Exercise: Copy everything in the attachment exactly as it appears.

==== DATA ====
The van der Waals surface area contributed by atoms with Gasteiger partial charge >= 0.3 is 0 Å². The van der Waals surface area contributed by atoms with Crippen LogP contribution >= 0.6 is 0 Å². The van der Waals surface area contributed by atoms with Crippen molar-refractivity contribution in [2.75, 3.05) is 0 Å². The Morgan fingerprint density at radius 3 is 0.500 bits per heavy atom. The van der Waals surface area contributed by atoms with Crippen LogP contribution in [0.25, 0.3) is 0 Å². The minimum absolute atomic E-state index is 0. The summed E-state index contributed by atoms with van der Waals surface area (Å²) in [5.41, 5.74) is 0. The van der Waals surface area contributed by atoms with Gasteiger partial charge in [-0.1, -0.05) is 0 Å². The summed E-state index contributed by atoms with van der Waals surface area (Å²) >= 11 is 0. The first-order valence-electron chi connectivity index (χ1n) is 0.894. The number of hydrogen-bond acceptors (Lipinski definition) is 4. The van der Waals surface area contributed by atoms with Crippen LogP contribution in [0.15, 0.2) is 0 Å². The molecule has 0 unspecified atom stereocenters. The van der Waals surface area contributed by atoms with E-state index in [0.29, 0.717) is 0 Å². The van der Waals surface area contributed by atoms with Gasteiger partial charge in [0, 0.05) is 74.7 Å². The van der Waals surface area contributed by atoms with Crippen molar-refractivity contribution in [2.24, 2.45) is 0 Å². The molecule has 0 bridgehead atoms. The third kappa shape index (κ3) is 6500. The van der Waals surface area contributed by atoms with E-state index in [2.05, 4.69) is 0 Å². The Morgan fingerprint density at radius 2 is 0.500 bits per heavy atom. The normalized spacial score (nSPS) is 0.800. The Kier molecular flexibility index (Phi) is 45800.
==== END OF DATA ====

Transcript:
The van der Waals surface area contributed by atoms with Gasteiger partial charge >= 0.3 is 0 Å². The van der Waals surface area contributed by atoms with Crippen LogP contribution >= 0.6 is 0 Å². The van der Waals surface area contributed by atoms with Crippen molar-refractivity contribution in [2.75, 3.05) is 0 Å². The Morgan fingerprint density at radius 3 is 0.500 bits per heavy atom. The van der Waals surface area contributed by atoms with Crippen LogP contribution in [0.25, 0.3) is 0 Å². The minimum absolute atomic E-state index is 0. The summed E-state index contributed by atoms with van der Waals surface area (Å²) in [5.41, 5.74) is 0. The van der Waals surface area contributed by atoms with Gasteiger partial charge in [-0.1, -0.05) is 0 Å². The summed E-state index contributed by atoms with van der Waals surface area (Å²) >= 11 is 0. The first-order valence-electron chi connectivity index (χ1n) is 0.894. The number of hydrogen-bond acceptors (Lipinski definition) is 4. The van der Waals surface area contributed by atoms with Crippen LogP contribution in [0.15, 0.2) is 0 Å². The molecule has 0 unspecified atom stereocenters. The van der Waals surface area contributed by atoms with E-state index in [0.29, 0.717) is 0 Å². The van der Waals surface area contributed by atoms with Gasteiger partial charge in [0, 0.05) is 74.7 Å². The van der Waals surface area contributed by atoms with Crippen molar-refractivity contribution in [2.24, 2.45) is 0 Å². The molecule has 0 bridgehead atoms. The third kappa shape index (κ3) is 6500. The van der Waals surface area contributed by atoms with E-state index in [2.05, 4.69) is 0 Å². The Morgan fingerprint density at radius 2 is 0.500 bits per heavy atom. The normalized spacial score (nSPS) is 0.800. The Kier molecular flexibility index (Phi) is 45800.